This First Tuesday Tips: Tip 1 applies to Trout in Streams, Trout in Lakes, Largemouth Bass in Lakes, Smallmouth Bass in Lakes, Smallmouth Bass in Streams, and Panfish in Lakes.
I had to stay low and cast quietly in order to present my fly to the nervous trout that were holding in this soft, shallow side channel. (Note the river to the left.)
(photo ©Carol Ann Morris)
It worked! It’d be a rare client a guide would put this water and on these trout. Guides want steady action for their clients, and some fine fishing places like this offer only action that’s slow, demanding, and uncertain. Awfully fun, though.
(photo ©Carol Ann Morris)
Fishing guides and their clients have the same right to the water you and I have. But we needn’t all share the same parts of it.
Example. Two weeks ago Carol and I hiked upstream from a public boat launch on a large Montana river to fish some braided water. A drift boat would occasionally come through, but always through the largest braid, where there was room for a boat. None of the guides parked their boats to walk their clients up to fish the creek-size braids we fished. But those little braids were good. In one I landed an 18-inch rainbow and a bunch of cutthroats of various lengths while Carol happily took photos.
Guides often ignore braids because (1) when drifting rivers, guides have to hit their takeout points on time and can’t afford to dally, (2) braids can be tricky to fish, and (3) a little braid isn’t going to satisfy a client who came to fish a large river.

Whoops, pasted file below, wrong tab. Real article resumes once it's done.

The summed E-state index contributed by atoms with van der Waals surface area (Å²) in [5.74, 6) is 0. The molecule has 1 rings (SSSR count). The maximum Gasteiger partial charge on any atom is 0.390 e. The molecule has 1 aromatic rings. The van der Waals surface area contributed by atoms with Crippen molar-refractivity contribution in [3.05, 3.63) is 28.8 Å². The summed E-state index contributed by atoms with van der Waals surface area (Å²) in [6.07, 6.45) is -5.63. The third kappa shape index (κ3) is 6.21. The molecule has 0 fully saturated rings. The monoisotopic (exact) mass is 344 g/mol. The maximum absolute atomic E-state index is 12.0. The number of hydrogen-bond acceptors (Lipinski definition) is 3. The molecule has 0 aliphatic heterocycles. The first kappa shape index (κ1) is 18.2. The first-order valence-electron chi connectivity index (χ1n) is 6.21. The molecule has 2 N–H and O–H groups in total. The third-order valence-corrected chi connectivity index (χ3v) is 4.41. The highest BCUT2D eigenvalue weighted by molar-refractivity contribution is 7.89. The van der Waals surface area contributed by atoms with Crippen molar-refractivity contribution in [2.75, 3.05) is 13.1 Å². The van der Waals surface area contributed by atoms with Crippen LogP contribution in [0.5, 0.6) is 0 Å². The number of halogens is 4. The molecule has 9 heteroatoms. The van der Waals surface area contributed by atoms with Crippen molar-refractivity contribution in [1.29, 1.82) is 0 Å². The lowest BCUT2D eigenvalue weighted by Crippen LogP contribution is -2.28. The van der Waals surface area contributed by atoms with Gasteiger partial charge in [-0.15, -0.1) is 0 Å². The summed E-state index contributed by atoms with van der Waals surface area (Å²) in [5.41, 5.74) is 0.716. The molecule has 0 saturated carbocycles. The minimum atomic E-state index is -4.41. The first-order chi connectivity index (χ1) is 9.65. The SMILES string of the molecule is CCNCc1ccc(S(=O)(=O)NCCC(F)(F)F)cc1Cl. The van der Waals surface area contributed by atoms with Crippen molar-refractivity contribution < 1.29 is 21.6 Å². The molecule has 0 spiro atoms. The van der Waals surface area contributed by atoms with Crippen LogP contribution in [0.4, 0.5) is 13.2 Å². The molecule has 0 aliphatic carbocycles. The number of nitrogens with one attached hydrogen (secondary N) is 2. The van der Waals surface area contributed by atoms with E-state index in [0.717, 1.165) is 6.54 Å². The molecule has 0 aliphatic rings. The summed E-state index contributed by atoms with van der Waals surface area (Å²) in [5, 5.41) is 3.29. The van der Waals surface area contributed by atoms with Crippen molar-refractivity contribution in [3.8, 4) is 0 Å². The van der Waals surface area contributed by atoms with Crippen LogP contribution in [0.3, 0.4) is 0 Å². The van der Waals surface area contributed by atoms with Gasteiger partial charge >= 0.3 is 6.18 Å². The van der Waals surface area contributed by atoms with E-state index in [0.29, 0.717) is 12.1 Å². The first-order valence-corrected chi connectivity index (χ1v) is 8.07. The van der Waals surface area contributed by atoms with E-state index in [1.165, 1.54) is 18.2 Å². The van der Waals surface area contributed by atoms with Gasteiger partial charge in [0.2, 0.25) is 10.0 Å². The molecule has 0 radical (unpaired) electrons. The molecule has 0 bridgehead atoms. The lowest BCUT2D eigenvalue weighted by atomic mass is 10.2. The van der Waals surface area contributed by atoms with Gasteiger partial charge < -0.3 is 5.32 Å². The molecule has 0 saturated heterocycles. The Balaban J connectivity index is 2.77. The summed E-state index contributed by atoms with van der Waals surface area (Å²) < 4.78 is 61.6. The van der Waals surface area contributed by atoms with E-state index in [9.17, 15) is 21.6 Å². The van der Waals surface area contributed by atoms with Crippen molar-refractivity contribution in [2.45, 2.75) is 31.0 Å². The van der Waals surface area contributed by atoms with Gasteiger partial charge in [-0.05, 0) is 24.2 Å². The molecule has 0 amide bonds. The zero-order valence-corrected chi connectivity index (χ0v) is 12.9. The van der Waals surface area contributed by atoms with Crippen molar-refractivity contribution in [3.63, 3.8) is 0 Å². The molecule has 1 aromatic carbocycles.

We also found a small, tight, deep eddy with trout rising among patches of white foam. An awkward spot to fish and a tough one to figure out. We finally realized we had to just keep putting the fly in the foam until a trout happened onto it. But would a guide set a client on that water and expect that client to make cast after cast to the same small area until something happened, while complex currents tried constantly to put on drag the fly? A smart guide wouldn’t—most clients would fumble the spot, or grow bored with it.
Rivers, lakes, trout, bass—there are typically all sorts of awkward or difficult or challenging places holding plenty of fish that guides and their clients don’t bother. So go to those places and bother some fish.
Check out Carol's Etsy store, CarolAMorrisFlyFish for original gifts for the fly fisher:
Top 12 Nymphs for Trout Streams, 2nd Edition, originally published as an e-book only, is now available on Amazon as a paperback...check it out! Click on the links below to go to the information page on Top 12 Nymphs (the link to Amazon is at the bottom of the page...)
Skip's ultra-popular Predator—a hit fly for bluegills and other panfishes and largemouth bass (also catches smallmouth bass and trout)—is being tied commercially by the Solitude Fly Company.